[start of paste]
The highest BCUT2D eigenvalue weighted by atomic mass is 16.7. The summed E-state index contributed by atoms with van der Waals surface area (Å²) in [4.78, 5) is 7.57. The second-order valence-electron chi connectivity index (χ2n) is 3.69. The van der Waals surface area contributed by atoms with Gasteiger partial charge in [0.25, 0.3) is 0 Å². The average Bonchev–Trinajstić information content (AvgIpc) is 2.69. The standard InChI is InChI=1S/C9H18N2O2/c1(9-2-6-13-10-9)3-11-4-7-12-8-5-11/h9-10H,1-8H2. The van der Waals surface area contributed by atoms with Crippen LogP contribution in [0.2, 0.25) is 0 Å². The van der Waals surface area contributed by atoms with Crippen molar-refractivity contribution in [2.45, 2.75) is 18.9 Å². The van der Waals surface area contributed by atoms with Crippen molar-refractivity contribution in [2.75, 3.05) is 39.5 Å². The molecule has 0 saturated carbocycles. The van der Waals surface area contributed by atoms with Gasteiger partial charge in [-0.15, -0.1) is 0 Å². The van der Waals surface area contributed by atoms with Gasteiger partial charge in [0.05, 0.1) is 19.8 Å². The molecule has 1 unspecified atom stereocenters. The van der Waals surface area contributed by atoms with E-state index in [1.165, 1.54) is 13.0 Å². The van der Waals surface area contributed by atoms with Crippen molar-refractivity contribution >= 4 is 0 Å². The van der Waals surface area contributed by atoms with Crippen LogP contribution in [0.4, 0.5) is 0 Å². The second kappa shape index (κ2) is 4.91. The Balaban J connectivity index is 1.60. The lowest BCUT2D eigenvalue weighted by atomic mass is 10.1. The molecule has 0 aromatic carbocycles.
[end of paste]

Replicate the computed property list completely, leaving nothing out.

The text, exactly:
The highest BCUT2D eigenvalue weighted by atomic mass is 16.7. The summed E-state index contributed by atoms with van der Waals surface area (Å²) in [4.78, 5) is 7.57. The second-order valence-electron chi connectivity index (χ2n) is 3.69. The van der Waals surface area contributed by atoms with Gasteiger partial charge in [0.25, 0.3) is 0 Å². The average Bonchev–Trinajstić information content (AvgIpc) is 2.69. The standard InChI is InChI=1S/C9H18N2O2/c1(9-2-6-13-10-9)3-11-4-7-12-8-5-11/h9-10H,1-8H2. The van der Waals surface area contributed by atoms with Crippen LogP contribution in [0.2, 0.25) is 0 Å². The van der Waals surface area contributed by atoms with Crippen molar-refractivity contribution in [2.45, 2.75) is 18.9 Å². The van der Waals surface area contributed by atoms with Crippen molar-refractivity contribution in [2.75, 3.05) is 39.5 Å². The molecule has 0 saturated carbocycles. The van der Waals surface area contributed by atoms with Gasteiger partial charge in [-0.15, -0.1) is 0 Å². The van der Waals surface area contributed by atoms with Gasteiger partial charge in [0.05, 0.1) is 19.8 Å². The molecule has 1 unspecified atom stereocenters. The van der Waals surface area contributed by atoms with E-state index in [1.165, 1.54) is 13.0 Å². The van der Waals surface area contributed by atoms with Crippen molar-refractivity contribution >= 4 is 0 Å². The van der Waals surface area contributed by atoms with Crippen LogP contribution in [0.4, 0.5) is 0 Å². The second kappa shape index (κ2) is 4.91. The Balaban J connectivity index is 1.60. The lowest BCUT2D eigenvalue weighted by atomic mass is 10.1. The molecule has 0 aromatic carbocycles.